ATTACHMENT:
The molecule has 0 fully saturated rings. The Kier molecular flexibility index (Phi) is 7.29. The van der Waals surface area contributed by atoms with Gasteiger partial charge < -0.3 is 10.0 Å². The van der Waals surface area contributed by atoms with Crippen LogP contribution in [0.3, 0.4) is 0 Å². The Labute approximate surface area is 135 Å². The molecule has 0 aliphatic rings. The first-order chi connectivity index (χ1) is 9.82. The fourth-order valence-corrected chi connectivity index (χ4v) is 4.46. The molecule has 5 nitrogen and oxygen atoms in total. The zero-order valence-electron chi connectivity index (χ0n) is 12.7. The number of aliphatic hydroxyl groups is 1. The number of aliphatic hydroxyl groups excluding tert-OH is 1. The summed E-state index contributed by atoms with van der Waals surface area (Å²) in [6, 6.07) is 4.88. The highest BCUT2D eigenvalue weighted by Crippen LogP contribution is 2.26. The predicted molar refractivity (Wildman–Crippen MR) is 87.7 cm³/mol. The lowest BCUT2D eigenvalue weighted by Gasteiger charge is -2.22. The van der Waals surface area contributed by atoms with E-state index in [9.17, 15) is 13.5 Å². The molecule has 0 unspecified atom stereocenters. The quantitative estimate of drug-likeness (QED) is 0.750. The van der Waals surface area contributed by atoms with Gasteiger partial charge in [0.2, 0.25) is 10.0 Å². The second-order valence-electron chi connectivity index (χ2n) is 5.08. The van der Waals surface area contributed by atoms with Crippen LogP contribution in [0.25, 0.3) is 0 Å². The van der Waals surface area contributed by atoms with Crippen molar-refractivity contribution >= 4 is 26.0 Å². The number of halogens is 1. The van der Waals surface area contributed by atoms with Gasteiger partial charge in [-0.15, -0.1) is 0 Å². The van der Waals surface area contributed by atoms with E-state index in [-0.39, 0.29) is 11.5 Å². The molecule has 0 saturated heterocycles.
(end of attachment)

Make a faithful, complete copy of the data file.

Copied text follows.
The molecule has 0 fully saturated rings. The Kier molecular flexibility index (Phi) is 7.29. The van der Waals surface area contributed by atoms with Gasteiger partial charge < -0.3 is 10.0 Å². The van der Waals surface area contributed by atoms with Crippen LogP contribution in [0.3, 0.4) is 0 Å². The Labute approximate surface area is 135 Å². The molecule has 0 aliphatic rings. The first-order chi connectivity index (χ1) is 9.82. The fourth-order valence-corrected chi connectivity index (χ4v) is 4.46. The molecule has 5 nitrogen and oxygen atoms in total. The zero-order valence-electron chi connectivity index (χ0n) is 12.7. The number of aliphatic hydroxyl groups is 1. The number of aliphatic hydroxyl groups excluding tert-OH is 1. The summed E-state index contributed by atoms with van der Waals surface area (Å²) in [6, 6.07) is 4.88. The highest BCUT2D eigenvalue weighted by Crippen LogP contribution is 2.26. The predicted molar refractivity (Wildman–Crippen MR) is 87.7 cm³/mol. The lowest BCUT2D eigenvalue weighted by Gasteiger charge is -2.22. The van der Waals surface area contributed by atoms with E-state index in [9.17, 15) is 13.5 Å². The molecule has 0 unspecified atom stereocenters. The quantitative estimate of drug-likeness (QED) is 0.750. The van der Waals surface area contributed by atoms with Gasteiger partial charge in [0.2, 0.25) is 10.0 Å². The second-order valence-electron chi connectivity index (χ2n) is 5.08. The van der Waals surface area contributed by atoms with Crippen LogP contribution in [0.25, 0.3) is 0 Å². The van der Waals surface area contributed by atoms with Crippen molar-refractivity contribution >= 4 is 26.0 Å². The number of halogens is 1. The van der Waals surface area contributed by atoms with Gasteiger partial charge in [-0.15, -0.1) is 0 Å². The van der Waals surface area contributed by atoms with E-state index in [-0.39, 0.29) is 11.5 Å². The molecule has 0 saturated heterocycles.